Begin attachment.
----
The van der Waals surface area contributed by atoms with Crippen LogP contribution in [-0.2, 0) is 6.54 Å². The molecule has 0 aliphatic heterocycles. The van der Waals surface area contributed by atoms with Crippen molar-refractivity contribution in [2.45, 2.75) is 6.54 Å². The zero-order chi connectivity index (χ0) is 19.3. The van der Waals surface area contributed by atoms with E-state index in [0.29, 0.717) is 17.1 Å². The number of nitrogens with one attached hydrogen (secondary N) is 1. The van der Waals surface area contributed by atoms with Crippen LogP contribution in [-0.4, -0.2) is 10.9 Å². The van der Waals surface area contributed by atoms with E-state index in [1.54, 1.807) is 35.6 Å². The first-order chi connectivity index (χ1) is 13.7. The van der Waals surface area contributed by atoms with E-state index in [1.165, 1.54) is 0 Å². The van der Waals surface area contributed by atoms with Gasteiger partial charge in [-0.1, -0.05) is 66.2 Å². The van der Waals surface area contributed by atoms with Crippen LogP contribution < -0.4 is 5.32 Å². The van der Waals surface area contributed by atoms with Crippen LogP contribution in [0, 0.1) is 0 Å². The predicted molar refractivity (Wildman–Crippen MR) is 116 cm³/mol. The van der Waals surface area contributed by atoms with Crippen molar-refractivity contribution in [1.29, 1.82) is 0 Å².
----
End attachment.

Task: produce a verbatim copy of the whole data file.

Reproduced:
The van der Waals surface area contributed by atoms with Crippen LogP contribution in [-0.2, 0) is 6.54 Å². The molecule has 0 aliphatic heterocycles. The van der Waals surface area contributed by atoms with Crippen molar-refractivity contribution in [2.45, 2.75) is 6.54 Å². The zero-order chi connectivity index (χ0) is 19.3. The van der Waals surface area contributed by atoms with E-state index in [0.29, 0.717) is 17.1 Å². The number of nitrogens with one attached hydrogen (secondary N) is 1. The van der Waals surface area contributed by atoms with Crippen LogP contribution in [-0.4, -0.2) is 10.9 Å². The van der Waals surface area contributed by atoms with E-state index in [1.54, 1.807) is 35.6 Å². The first-order chi connectivity index (χ1) is 13.7. The van der Waals surface area contributed by atoms with E-state index in [1.165, 1.54) is 0 Å². The van der Waals surface area contributed by atoms with Gasteiger partial charge in [-0.1, -0.05) is 66.2 Å². The van der Waals surface area contributed by atoms with Crippen LogP contribution < -0.4 is 5.32 Å². The van der Waals surface area contributed by atoms with Crippen LogP contribution in [0, 0.1) is 0 Å². The predicted molar refractivity (Wildman–Crippen MR) is 116 cm³/mol. The van der Waals surface area contributed by atoms with Crippen molar-refractivity contribution in [1.29, 1.82) is 0 Å².